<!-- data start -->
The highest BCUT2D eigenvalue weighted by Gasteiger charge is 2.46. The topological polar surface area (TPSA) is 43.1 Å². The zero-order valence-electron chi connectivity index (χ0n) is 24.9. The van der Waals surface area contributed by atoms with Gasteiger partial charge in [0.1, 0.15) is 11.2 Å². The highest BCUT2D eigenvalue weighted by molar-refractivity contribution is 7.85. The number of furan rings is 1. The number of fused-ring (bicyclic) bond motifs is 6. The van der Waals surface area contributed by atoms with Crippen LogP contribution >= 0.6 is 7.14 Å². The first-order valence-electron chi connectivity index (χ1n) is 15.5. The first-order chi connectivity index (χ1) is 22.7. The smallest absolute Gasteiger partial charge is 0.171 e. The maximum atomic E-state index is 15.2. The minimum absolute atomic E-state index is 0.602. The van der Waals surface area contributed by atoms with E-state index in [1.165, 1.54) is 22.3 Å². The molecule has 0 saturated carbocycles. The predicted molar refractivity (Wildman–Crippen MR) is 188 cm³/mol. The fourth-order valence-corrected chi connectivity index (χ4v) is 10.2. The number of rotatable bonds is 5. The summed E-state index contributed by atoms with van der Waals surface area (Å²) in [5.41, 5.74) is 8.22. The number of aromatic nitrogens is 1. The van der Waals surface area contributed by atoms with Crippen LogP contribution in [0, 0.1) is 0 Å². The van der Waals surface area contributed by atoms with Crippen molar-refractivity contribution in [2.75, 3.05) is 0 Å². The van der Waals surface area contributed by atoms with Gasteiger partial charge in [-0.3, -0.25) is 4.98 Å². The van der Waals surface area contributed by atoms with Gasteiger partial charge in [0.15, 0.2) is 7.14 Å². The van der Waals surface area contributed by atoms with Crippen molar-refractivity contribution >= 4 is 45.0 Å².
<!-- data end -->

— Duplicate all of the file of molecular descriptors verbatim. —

The highest BCUT2D eigenvalue weighted by Gasteiger charge is 2.46. The topological polar surface area (TPSA) is 43.1 Å². The zero-order valence-electron chi connectivity index (χ0n) is 24.9. The van der Waals surface area contributed by atoms with Gasteiger partial charge in [0.1, 0.15) is 11.2 Å². The highest BCUT2D eigenvalue weighted by molar-refractivity contribution is 7.85. The number of furan rings is 1. The number of fused-ring (bicyclic) bond motifs is 6. The van der Waals surface area contributed by atoms with Crippen LogP contribution >= 0.6 is 7.14 Å². The first-order valence-electron chi connectivity index (χ1n) is 15.5. The first-order chi connectivity index (χ1) is 22.7. The smallest absolute Gasteiger partial charge is 0.171 e. The maximum atomic E-state index is 15.2. The minimum absolute atomic E-state index is 0.602. The van der Waals surface area contributed by atoms with E-state index in [1.165, 1.54) is 22.3 Å². The molecule has 0 saturated carbocycles. The predicted molar refractivity (Wildman–Crippen MR) is 188 cm³/mol. The fourth-order valence-corrected chi connectivity index (χ4v) is 10.2. The number of rotatable bonds is 5. The summed E-state index contributed by atoms with van der Waals surface area (Å²) in [5.41, 5.74) is 8.22. The number of aromatic nitrogens is 1. The van der Waals surface area contributed by atoms with Crippen LogP contribution in [0, 0.1) is 0 Å². The van der Waals surface area contributed by atoms with Crippen molar-refractivity contribution in [2.75, 3.05) is 0 Å². The van der Waals surface area contributed by atoms with Gasteiger partial charge in [-0.3, -0.25) is 4.98 Å². The van der Waals surface area contributed by atoms with Gasteiger partial charge in [0.15, 0.2) is 7.14 Å². The van der Waals surface area contributed by atoms with Crippen molar-refractivity contribution >= 4 is 45.0 Å².